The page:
This is why, at least as far as 10-year mortgages go, the first “hybrid” option is a bit more popular. This is because it’s basically just a 30-year loan with an initial 10-year fixed period. Once the first ten years of predictability are over, the rates can swing either higher or lower, depending on the prevailing market trends at the time.
Although, just like when you take out a fixed-rate mortgage, it’s a bit of a gamble because you can never know for sure what the new rates are going to be like.
What is a 30-year mortgage?
Much like their 10-year counterparts, 30-year mortgages come in many different shapes and sizes as well
30-year Fixed-Rate Mortgage
For this type of mortgage loan, you lock in an interest rate at closing and can expect to pay pretty much the same amount of money each month for the entirety of the loan’s term. This is a great option for homeowners who plan to stay living in one house for a very long time, possibly even for the entire term of the loan.
Loans like this are also a good option for buyers who need to stay on a budget. This is because monthly payments are often low and predictable, so it’s easy to plan ahead for each month, as well as the long-term.
However, as with any situation, there are still cons. You will end up paying back a lot more than you originally borrowed for the house. This is because of the many years that the interest can build up on top of the loan.
For example, if you take out a $160,000 home loan with a pretty average interest rate of just 7%, you’ll end up paying $223,217.48 in JUST interest by the end of the 30 years. When you add the principal amount back in, it comes to a total of $383,217.48 paid. It’s a bit shocking to see the difference laid out like this.
However, this is why many homeowners choose to refinance their mortgage when they live in a home for a long period of time. This is especially true if their finances or credit scores improve, so they can score a better interest rate and make bigger monthly payments to burn off some of the excess interest.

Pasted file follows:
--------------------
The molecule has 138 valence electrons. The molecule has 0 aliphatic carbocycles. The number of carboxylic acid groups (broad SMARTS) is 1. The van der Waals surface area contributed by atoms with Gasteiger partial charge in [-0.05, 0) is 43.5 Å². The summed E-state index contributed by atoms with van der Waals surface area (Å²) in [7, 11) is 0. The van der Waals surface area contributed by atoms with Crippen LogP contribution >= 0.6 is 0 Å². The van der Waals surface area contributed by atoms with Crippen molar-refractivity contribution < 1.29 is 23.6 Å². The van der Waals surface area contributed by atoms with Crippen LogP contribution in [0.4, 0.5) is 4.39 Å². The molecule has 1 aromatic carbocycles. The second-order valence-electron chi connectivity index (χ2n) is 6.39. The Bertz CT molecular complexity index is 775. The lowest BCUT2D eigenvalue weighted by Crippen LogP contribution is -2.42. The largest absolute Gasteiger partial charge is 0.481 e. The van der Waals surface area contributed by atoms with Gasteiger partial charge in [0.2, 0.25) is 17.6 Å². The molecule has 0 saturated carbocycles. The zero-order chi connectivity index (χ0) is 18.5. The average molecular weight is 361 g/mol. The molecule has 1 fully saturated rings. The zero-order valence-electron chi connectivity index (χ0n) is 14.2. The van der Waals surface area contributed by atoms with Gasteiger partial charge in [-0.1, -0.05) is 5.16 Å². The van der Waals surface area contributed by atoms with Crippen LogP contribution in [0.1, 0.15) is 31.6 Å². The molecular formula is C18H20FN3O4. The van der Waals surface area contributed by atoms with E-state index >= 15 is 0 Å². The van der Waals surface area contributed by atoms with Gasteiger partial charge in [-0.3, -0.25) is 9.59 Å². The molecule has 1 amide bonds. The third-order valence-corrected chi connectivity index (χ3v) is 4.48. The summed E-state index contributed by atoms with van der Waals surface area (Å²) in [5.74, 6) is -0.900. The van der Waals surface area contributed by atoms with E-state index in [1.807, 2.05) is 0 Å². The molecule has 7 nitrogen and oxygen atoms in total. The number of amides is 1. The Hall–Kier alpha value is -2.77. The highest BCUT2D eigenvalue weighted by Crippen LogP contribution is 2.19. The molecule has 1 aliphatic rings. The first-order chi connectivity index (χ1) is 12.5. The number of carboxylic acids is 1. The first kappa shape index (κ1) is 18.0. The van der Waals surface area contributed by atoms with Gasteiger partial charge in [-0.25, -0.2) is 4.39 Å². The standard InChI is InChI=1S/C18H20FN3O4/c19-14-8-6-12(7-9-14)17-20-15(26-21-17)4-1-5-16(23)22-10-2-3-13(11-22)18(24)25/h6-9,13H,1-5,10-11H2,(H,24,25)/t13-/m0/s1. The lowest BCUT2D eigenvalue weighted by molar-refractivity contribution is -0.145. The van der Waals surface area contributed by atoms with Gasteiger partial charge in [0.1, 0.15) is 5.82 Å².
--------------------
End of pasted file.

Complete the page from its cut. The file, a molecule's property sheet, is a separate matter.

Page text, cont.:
A Quick Note for Investors
While most investors choose to purchase homes flat out in cash, if you do take out a mortgage to finance an investment property, there are terms you need to make sure that you know.
Here is the most important one to keep track of:
Balloon Payment Mortgage
This type of mortgage usually only happens for commercial real estate and not residential real estate. So, if you buy a business, strip center, or other commercial property, you might run into a balloon payment.
A balloon payment is a tricky kind of financing in which the balance doesn’t actually become fully amortized over the entirety of the loan’s term. Sometimes this is because it was an interest only loan at the beginning. Regardless, at the end of the loan’s time, you will have a large balance due.
Those in the industry call this amount a balloon payment because of its size and how it swells up over time.
To help choose the best mortgage for your financial situation, work with a Clever Partner Agent, who can you help save on your real estate agent commissions as well.